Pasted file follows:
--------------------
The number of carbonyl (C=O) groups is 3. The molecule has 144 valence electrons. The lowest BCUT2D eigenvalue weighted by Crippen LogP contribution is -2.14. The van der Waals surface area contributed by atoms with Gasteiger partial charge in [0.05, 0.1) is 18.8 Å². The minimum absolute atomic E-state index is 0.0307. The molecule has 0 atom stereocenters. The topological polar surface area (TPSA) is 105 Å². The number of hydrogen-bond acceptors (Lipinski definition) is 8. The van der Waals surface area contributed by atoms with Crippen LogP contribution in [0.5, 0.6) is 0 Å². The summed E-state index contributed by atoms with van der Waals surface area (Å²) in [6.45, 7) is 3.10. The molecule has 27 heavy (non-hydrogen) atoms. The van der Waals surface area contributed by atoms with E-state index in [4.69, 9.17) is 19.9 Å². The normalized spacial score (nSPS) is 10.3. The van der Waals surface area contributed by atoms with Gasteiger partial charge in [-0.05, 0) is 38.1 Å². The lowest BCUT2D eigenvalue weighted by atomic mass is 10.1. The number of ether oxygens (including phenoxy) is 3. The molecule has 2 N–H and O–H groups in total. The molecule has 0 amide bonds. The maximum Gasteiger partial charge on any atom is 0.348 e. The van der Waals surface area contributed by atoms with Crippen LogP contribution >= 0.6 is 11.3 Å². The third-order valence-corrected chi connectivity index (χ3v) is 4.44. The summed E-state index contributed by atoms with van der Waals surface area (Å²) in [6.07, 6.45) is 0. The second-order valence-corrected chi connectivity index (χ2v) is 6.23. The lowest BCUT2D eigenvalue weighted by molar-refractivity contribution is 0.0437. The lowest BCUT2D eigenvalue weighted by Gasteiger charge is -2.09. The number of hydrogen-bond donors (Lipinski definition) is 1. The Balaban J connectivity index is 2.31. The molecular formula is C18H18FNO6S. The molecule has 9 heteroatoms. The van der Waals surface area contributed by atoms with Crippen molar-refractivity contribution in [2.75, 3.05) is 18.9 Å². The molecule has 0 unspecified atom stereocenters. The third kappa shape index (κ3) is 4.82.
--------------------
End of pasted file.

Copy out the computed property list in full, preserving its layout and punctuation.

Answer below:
The number of carbonyl (C=O) groups is 3. The molecule has 144 valence electrons. The lowest BCUT2D eigenvalue weighted by Crippen LogP contribution is -2.14. The van der Waals surface area contributed by atoms with Gasteiger partial charge in [0.05, 0.1) is 18.8 Å². The minimum absolute atomic E-state index is 0.0307. The molecule has 0 atom stereocenters. The topological polar surface area (TPSA) is 105 Å². The number of hydrogen-bond acceptors (Lipinski definition) is 8. The van der Waals surface area contributed by atoms with Crippen LogP contribution in [0.5, 0.6) is 0 Å². The summed E-state index contributed by atoms with van der Waals surface area (Å²) in [6.45, 7) is 3.10. The molecule has 27 heavy (non-hydrogen) atoms. The van der Waals surface area contributed by atoms with E-state index in [4.69, 9.17) is 19.9 Å². The normalized spacial score (nSPS) is 10.3. The van der Waals surface area contributed by atoms with Gasteiger partial charge in [-0.05, 0) is 38.1 Å². The lowest BCUT2D eigenvalue weighted by atomic mass is 10.1. The number of ether oxygens (including phenoxy) is 3. The molecule has 2 N–H and O–H groups in total. The molecule has 0 amide bonds. The maximum Gasteiger partial charge on any atom is 0.348 e. The van der Waals surface area contributed by atoms with Crippen LogP contribution >= 0.6 is 11.3 Å². The third-order valence-corrected chi connectivity index (χ3v) is 4.44. The summed E-state index contributed by atoms with van der Waals surface area (Å²) in [6.07, 6.45) is 0. The second-order valence-corrected chi connectivity index (χ2v) is 6.23. The lowest BCUT2D eigenvalue weighted by molar-refractivity contribution is 0.0437. The lowest BCUT2D eigenvalue weighted by Gasteiger charge is -2.09. The number of hydrogen-bond donors (Lipinski definition) is 1. The Balaban J connectivity index is 2.31. The molecular formula is C18H18FNO6S. The molecule has 9 heteroatoms. The van der Waals surface area contributed by atoms with Crippen molar-refractivity contribution in [2.75, 3.05) is 18.9 Å². The molecule has 0 unspecified atom stereocenters. The third kappa shape index (κ3) is 4.82.